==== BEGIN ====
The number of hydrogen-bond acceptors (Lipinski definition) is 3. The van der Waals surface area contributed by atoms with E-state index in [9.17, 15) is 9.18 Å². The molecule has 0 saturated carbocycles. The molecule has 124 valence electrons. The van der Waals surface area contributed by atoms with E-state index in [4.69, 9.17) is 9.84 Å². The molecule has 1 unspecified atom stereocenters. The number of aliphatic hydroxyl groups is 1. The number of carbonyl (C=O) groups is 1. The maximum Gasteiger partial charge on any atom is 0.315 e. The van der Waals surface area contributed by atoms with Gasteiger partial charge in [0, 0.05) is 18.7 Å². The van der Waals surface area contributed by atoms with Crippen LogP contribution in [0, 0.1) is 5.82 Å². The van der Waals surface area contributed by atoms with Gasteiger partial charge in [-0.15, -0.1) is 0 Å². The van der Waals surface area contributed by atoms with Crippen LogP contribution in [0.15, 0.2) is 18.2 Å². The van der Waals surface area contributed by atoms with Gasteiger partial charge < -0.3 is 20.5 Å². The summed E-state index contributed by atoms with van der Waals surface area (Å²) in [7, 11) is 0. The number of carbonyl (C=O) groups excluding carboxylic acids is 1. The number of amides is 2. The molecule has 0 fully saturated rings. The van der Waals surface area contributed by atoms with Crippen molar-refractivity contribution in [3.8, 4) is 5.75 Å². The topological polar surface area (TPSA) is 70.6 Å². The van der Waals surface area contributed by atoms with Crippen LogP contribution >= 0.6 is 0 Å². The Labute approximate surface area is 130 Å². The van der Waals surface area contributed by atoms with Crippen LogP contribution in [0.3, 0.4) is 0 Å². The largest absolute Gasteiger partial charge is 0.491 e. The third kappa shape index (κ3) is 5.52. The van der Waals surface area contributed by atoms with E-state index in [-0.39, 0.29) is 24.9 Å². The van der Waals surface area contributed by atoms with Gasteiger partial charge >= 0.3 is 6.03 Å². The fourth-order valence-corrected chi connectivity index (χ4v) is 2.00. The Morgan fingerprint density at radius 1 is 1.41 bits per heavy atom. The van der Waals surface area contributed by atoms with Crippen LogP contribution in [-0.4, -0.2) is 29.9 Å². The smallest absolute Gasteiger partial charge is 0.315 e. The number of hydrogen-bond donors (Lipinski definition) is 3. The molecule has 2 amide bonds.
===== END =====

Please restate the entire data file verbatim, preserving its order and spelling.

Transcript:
The number of hydrogen-bond acceptors (Lipinski definition) is 3. The van der Waals surface area contributed by atoms with E-state index in [9.17, 15) is 9.18 Å². The molecule has 0 saturated carbocycles. The molecule has 124 valence electrons. The van der Waals surface area contributed by atoms with E-state index in [4.69, 9.17) is 9.84 Å². The molecule has 1 unspecified atom stereocenters. The number of aliphatic hydroxyl groups is 1. The number of carbonyl (C=O) groups is 1. The maximum Gasteiger partial charge on any atom is 0.315 e. The van der Waals surface area contributed by atoms with Gasteiger partial charge in [0, 0.05) is 18.7 Å². The van der Waals surface area contributed by atoms with Crippen LogP contribution in [0, 0.1) is 5.82 Å². The van der Waals surface area contributed by atoms with Gasteiger partial charge in [-0.15, -0.1) is 0 Å². The van der Waals surface area contributed by atoms with Crippen LogP contribution in [0.15, 0.2) is 18.2 Å². The van der Waals surface area contributed by atoms with Gasteiger partial charge < -0.3 is 20.5 Å². The summed E-state index contributed by atoms with van der Waals surface area (Å²) in [7, 11) is 0. The number of carbonyl (C=O) groups excluding carboxylic acids is 1. The number of amides is 2. The molecule has 0 fully saturated rings. The van der Waals surface area contributed by atoms with Crippen molar-refractivity contribution in [3.8, 4) is 5.75 Å². The topological polar surface area (TPSA) is 70.6 Å². The van der Waals surface area contributed by atoms with Crippen LogP contribution >= 0.6 is 0 Å². The Labute approximate surface area is 130 Å². The van der Waals surface area contributed by atoms with Crippen LogP contribution in [0.3, 0.4) is 0 Å². The largest absolute Gasteiger partial charge is 0.491 e. The third kappa shape index (κ3) is 5.52. The van der Waals surface area contributed by atoms with E-state index in [-0.39, 0.29) is 24.9 Å². The van der Waals surface area contributed by atoms with Gasteiger partial charge >= 0.3 is 6.03 Å². The fourth-order valence-corrected chi connectivity index (χ4v) is 2.00. The Morgan fingerprint density at radius 1 is 1.41 bits per heavy atom. The van der Waals surface area contributed by atoms with Crippen LogP contribution in [-0.4, -0.2) is 29.9 Å². The smallest absolute Gasteiger partial charge is 0.315 e. The number of hydrogen-bond donors (Lipinski definition) is 3. The molecule has 2 amide bonds.